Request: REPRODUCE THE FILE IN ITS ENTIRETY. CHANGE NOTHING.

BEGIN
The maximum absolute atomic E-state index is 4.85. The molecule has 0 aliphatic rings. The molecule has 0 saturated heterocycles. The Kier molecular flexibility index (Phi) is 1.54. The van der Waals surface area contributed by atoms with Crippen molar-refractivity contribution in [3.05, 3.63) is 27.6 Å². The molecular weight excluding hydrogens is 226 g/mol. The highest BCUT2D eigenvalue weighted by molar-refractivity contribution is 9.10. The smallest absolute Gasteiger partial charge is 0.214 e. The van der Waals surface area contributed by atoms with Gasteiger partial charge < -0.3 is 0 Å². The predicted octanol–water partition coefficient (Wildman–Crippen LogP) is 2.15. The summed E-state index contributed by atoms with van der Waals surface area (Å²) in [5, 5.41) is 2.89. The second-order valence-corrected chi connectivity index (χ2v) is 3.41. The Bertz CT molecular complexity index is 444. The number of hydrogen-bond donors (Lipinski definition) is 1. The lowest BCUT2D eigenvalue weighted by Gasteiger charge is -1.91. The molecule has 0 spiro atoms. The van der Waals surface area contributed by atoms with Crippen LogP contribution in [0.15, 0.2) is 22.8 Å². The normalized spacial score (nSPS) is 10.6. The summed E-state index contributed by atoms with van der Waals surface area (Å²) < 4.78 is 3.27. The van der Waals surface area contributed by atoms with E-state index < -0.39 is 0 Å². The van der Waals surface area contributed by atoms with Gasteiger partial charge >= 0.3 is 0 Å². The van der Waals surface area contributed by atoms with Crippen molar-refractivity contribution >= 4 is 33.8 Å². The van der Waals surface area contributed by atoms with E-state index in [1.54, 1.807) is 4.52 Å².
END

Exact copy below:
The maximum absolute atomic E-state index is 4.85. The molecule has 0 aliphatic rings. The molecule has 0 saturated heterocycles. The Kier molecular flexibility index (Phi) is 1.54. The van der Waals surface area contributed by atoms with Crippen molar-refractivity contribution in [3.05, 3.63) is 27.6 Å². The molecular weight excluding hydrogens is 226 g/mol. The highest BCUT2D eigenvalue weighted by molar-refractivity contribution is 9.10. The smallest absolute Gasteiger partial charge is 0.214 e. The van der Waals surface area contributed by atoms with Gasteiger partial charge < -0.3 is 0 Å². The predicted octanol–water partition coefficient (Wildman–Crippen LogP) is 2.15. The summed E-state index contributed by atoms with van der Waals surface area (Å²) in [5, 5.41) is 2.89. The second-order valence-corrected chi connectivity index (χ2v) is 3.41. The Bertz CT molecular complexity index is 444. The number of hydrogen-bond donors (Lipinski definition) is 1. The lowest BCUT2D eigenvalue weighted by Gasteiger charge is -1.91. The molecule has 0 spiro atoms. The van der Waals surface area contributed by atoms with Crippen LogP contribution in [0.15, 0.2) is 22.8 Å². The normalized spacial score (nSPS) is 10.6. The summed E-state index contributed by atoms with van der Waals surface area (Å²) < 4.78 is 3.27. The van der Waals surface area contributed by atoms with E-state index < -0.39 is 0 Å². The van der Waals surface area contributed by atoms with Gasteiger partial charge >= 0.3 is 0 Å². The van der Waals surface area contributed by atoms with Crippen molar-refractivity contribution >= 4 is 33.8 Å². The van der Waals surface area contributed by atoms with E-state index in [1.54, 1.807) is 4.52 Å².